Melissa H. - Diagnosed at age 35
I've known lupus well since I was nine. It was the year my parents divorced. My mother, who was diagnosed with Systemic lupus erythematosus (SLE) after having me and my brother, went into a flare as my father recovered from a surprise cancer diagnosis and I adjusted to living between two states.
I watched this disease wage war against my mother from within. She was bedridden, unable to work and often needing a wheelchair. I saw countless hospitalizations. The sound of her screams in the ER when they plunged a needle into her wrist to check her blood oxygen will always haunt me. Simple colds would turn into feverish delirium. Her pain sometimes so consuming that nothing but IV narcotics would touch it. But she fought valiantly, a battle worn warrior rising every morning with the tireless resolve to protect her family from the enemy inside. But her fight was against her own body, with the bomb finally detonating in her spleen.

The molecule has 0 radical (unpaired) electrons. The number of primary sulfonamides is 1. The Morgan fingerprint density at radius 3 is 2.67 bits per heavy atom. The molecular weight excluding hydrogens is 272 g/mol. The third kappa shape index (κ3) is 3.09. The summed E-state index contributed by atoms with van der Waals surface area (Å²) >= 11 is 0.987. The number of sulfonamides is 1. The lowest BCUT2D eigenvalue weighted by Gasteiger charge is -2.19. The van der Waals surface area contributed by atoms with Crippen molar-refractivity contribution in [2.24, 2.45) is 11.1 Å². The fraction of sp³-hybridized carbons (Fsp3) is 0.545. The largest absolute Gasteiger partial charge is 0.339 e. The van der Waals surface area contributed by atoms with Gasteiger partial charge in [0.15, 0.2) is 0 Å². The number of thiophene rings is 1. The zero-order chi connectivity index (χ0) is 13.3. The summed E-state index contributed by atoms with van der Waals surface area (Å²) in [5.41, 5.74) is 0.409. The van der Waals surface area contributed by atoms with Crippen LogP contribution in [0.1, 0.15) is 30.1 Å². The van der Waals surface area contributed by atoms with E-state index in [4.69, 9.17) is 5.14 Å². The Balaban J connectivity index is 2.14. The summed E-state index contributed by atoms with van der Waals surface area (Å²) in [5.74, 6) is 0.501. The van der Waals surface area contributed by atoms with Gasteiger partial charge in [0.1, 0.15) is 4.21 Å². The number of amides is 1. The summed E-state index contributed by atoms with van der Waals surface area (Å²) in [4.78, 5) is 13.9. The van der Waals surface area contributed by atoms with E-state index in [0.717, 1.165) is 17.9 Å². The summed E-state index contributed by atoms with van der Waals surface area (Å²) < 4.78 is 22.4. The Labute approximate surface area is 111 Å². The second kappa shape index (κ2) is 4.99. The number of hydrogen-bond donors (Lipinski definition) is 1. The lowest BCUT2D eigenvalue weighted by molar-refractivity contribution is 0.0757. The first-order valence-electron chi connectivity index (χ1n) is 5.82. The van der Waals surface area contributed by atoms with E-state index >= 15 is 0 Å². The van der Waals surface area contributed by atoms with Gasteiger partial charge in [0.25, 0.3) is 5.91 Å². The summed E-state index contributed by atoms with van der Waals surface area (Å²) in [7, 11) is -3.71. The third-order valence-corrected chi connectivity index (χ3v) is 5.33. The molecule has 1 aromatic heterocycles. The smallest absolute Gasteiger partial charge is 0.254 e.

She awoke one November morning, waved at her husband and slipped away quietly as the infection overwhelmed her body. I was ending a shift at my university gym, preparing to head into a final presentation for a Communications class during my junior year. I happened to check my phone before leaving my apartment, my stomach sinking as my intuition told me what the twenty-something missed calls from an unknown number meant: my mother was gone. I thought I had prepared myself for this after my father died five years earlier. Countless hours spent panicking about losing my mom. But when it actually happened the only thing that felt familiar was the pit in my stomach, the feeling behind my eyes when the tears couldn't come anymore.
Within a year of her death I began to experience attacks from the same insidious beast that stole my mother from me. I struggled through three flares before my blood work finally revealed what I already knew. At 35, I was diagnosed with the same disease that killed my mother at 45. I don't know what this war will bring, but I am now the warrior holding back the enemy in my fallen mother's footsteps. I will awaken every day with the same instinct to protect my son from the memories that are frozen in my brain. While he never had the chance to meet her, my child will know her spirit through my fight.